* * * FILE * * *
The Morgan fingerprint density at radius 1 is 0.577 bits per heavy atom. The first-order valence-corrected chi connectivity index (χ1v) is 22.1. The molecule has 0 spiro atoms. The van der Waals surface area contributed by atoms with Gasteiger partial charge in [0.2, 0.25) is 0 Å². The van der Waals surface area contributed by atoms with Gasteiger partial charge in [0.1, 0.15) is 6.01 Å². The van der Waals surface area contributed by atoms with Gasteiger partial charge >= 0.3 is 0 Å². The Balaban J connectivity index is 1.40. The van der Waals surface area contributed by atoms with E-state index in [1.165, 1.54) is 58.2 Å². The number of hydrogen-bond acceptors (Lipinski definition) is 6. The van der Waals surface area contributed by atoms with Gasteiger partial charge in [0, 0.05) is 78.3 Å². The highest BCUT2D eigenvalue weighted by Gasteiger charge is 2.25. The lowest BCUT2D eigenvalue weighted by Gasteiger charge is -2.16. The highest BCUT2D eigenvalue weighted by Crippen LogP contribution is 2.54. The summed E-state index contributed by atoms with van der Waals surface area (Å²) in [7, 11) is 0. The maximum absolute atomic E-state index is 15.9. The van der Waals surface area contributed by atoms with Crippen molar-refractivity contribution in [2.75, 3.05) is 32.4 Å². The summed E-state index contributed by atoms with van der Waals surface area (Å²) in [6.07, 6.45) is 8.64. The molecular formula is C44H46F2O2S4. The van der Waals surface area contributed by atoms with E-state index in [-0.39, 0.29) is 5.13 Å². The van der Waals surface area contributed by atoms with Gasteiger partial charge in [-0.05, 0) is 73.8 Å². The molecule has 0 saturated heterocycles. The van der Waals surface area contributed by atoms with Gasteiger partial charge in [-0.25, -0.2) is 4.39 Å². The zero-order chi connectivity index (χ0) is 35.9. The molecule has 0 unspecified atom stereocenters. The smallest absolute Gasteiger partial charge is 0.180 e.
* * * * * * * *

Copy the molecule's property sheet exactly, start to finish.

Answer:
The Morgan fingerprint density at radius 1 is 0.577 bits per heavy atom. The first-order valence-corrected chi connectivity index (χ1v) is 22.1. The molecule has 0 spiro atoms. The van der Waals surface area contributed by atoms with Gasteiger partial charge in [0.2, 0.25) is 0 Å². The van der Waals surface area contributed by atoms with Gasteiger partial charge in [0.1, 0.15) is 6.01 Å². The van der Waals surface area contributed by atoms with Gasteiger partial charge >= 0.3 is 0 Å². The Balaban J connectivity index is 1.40. The van der Waals surface area contributed by atoms with E-state index in [1.165, 1.54) is 58.2 Å². The number of hydrogen-bond acceptors (Lipinski definition) is 6. The van der Waals surface area contributed by atoms with Gasteiger partial charge in [0, 0.05) is 78.3 Å². The highest BCUT2D eigenvalue weighted by Gasteiger charge is 2.25. The lowest BCUT2D eigenvalue weighted by Gasteiger charge is -2.16. The highest BCUT2D eigenvalue weighted by Crippen LogP contribution is 2.54. The summed E-state index contributed by atoms with van der Waals surface area (Å²) in [7, 11) is 0. The maximum absolute atomic E-state index is 15.9. The van der Waals surface area contributed by atoms with Crippen molar-refractivity contribution in [2.75, 3.05) is 32.4 Å². The summed E-state index contributed by atoms with van der Waals surface area (Å²) in [6.07, 6.45) is 8.64. The molecular formula is C44H46F2O2S4. The van der Waals surface area contributed by atoms with E-state index in [-0.39, 0.29) is 5.13 Å². The van der Waals surface area contributed by atoms with Gasteiger partial charge in [-0.05, 0) is 73.8 Å². The molecule has 0 saturated heterocycles. The van der Waals surface area contributed by atoms with Gasteiger partial charge in [-0.25, -0.2) is 4.39 Å². The zero-order chi connectivity index (χ0) is 35.9. The molecule has 0 unspecified atom stereocenters. The smallest absolute Gasteiger partial charge is 0.180 e.